Finding Under Difficult Circumstances
by Pam Swanborough
By the time you read this anything might have happened. She might have fallen in love by the time you read this. By the time you read this she might be dead. For that’s just how it works. Don’t feel bad for reading. It’s just how things work.
. . .
All the old people had already died. Boomers. They had gone ‘boom’ as they hit the ground, or the car bonnet, something like that.
‘No,’ said Mother—before she died—‘that’s not why the word.’
But it worked, so who cared. Fuck them. They died—killed themselves—some from shame, and some from guilt and regret and, eventually, some from being the last ones left. None of them had died from doing something when something was still possible, so who cared? Dead, done, over.
Only it didn’t stop at the old people. Forget the new diseases and toxic spills and weather chaos; bleakness went viral. Mother, friends, strangers just died because they didn’t want to be alive anymore. Just, that’s how it works. Apparently.
And here we are, she thought. ‘The Few. Or is it the Phew?.
It was shit being the Few.
She lived behind a sign that said: ‘Mad Old Cat Woman Lives Here’. She wasn’t mad, or old. And they weren’t exactly cats.
And she didn’t live Here, but a bit further into the cul-de-sac. But it was a good sign, in blood, and it kept the marketeers away from the garage door. Garages were a good place to live; the only solid remnants of those shit housing estates that covered the hills like lichen on rock, like street rubbish after rain—how many people were there, once?—the garages still standing while the dumb glossy houses they were attached to had slid into heaps of cheap rubble and sodden cardboard. And who had a car any more … and was there anywhere to go that was less shit than here?
She wasn’t beautiful but then who was? She had all her arms and legs, which was a good start. She grew a bit of this ’n that in the big windows of the rubbled houses, traded a bit of this ’n that at the crossroads, in the dawn or dusk, like everyone did. She made string and baskets to trade, and was better off than mere foragers. She had never been in love, but intended to be, one day. She surely wasn’t in love with the engineer.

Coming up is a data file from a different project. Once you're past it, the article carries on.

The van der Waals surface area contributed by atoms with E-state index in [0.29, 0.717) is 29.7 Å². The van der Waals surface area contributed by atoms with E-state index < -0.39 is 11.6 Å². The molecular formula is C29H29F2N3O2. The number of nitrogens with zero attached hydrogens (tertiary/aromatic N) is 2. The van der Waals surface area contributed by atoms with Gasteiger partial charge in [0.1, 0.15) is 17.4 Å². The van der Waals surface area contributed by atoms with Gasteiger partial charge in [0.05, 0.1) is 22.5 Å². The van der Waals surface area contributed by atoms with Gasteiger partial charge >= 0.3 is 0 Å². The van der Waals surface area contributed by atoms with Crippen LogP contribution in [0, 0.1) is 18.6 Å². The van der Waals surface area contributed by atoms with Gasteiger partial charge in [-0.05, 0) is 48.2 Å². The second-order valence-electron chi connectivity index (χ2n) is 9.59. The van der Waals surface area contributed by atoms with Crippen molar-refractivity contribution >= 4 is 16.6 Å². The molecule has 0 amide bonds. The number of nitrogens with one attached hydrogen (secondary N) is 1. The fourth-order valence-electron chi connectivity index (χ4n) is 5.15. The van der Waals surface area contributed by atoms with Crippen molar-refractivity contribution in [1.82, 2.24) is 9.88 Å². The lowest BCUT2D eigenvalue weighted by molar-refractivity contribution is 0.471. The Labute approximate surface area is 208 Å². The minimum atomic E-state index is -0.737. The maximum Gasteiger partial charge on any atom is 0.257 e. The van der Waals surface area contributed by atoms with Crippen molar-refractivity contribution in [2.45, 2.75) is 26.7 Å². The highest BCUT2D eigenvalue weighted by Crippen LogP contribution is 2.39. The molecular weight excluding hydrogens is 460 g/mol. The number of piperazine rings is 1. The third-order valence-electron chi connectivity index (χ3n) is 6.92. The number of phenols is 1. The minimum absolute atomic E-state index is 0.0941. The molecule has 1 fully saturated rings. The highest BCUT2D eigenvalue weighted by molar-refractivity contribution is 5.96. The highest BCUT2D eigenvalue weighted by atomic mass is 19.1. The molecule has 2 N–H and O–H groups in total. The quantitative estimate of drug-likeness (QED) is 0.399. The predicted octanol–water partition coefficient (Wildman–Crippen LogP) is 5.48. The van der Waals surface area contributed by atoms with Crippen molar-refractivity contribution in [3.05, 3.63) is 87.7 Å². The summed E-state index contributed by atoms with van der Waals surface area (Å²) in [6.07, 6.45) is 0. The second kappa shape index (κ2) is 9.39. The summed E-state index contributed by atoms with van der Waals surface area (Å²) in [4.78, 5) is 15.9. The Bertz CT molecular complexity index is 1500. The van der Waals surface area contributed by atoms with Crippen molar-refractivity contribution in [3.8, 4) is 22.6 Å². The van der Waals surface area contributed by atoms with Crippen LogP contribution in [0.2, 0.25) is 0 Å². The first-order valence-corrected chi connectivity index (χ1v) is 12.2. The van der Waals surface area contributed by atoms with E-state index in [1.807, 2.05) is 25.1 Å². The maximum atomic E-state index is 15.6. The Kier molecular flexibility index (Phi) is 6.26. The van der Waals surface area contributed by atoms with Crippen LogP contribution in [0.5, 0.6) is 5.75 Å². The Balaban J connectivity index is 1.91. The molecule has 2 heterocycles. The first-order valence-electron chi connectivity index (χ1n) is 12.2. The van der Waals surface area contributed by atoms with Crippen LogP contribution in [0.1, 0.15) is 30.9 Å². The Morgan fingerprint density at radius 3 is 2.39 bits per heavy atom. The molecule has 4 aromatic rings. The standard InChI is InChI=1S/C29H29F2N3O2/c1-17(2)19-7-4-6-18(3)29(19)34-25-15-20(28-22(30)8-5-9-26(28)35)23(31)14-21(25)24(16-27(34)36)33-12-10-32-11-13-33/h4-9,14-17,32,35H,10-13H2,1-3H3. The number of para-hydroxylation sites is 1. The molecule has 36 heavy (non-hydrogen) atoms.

She’d found the place time back. And then less time back, she’d found the engineer and they had worked together towards this one amazing day. A few safe people had joined them. She had made sure they were safe: she’d followed them to see where they lived.
Anyone who holed up in the old market in the centre of town—a marketeer—wasn’t safe. She could usually tell because they smelt of what they ate: death. If a marketeer picked their rotten teeth, they might be dislodging a bit of your grandmother’s gristle, or your old pet dog’s skin. So it was always better to check.
This was too important.
The pool. It had been her favourite place as a kid, just before she learnt how shit everything was going to be. Just before she learnt that no matter awful she felt on any given day, she’d never feel that good again. That the story books were all fairytale: the stories of having a home with electricity and birthday parties; the stories that said ‘If Tommy has five apples and he gives one to his sister, how many apples … ’; stories called Mediterranean Cooking, Lonely Planet Travel Guide, Daisy Visits the Dentist, The Rights of Man … all fucking fairy tales. Apples didn’t grow any more, winters were too hot. Most things didn’t grow any more.
Fucking boomers. They died and so all the good stuff stopped. Or. All the good stuff stopped and so they died. Who cared!
Actually, she cared. She cared that there weren’t enough people left to look after things, or places, or each other. She cared that the only organisation was in the murderous gangs. Everyone else: everyone for themselves. She cared that she didn’t know what to tell the few little kids she met, how to help them feed themselves or stay safe, or even dry. Stuff that people had figured out like thousands of years ago. Stuff that dogs and … well … ‘cats’… could do with no trouble, people were just shit at now. Now they were sitting in the dark and looking at/eating/sleeping on/breathing in all the crap rubbish that generations had left behind. Hiding from the sky and the wind and the sun. Hiding from all the best bits of the fairy tales.
The pool. They’d worked like … She didn’t know what they’d worked like. Like someone in a story, probably. And here they were, these few, these skinny, scrofulous, rickety Few. In crumbling swimming clothes picked from the ruins of the shop. Laughing and scared and hugging each other just to feel the heat of scabby skin against scabby, lousy skin, this one uncertain, hopeful time.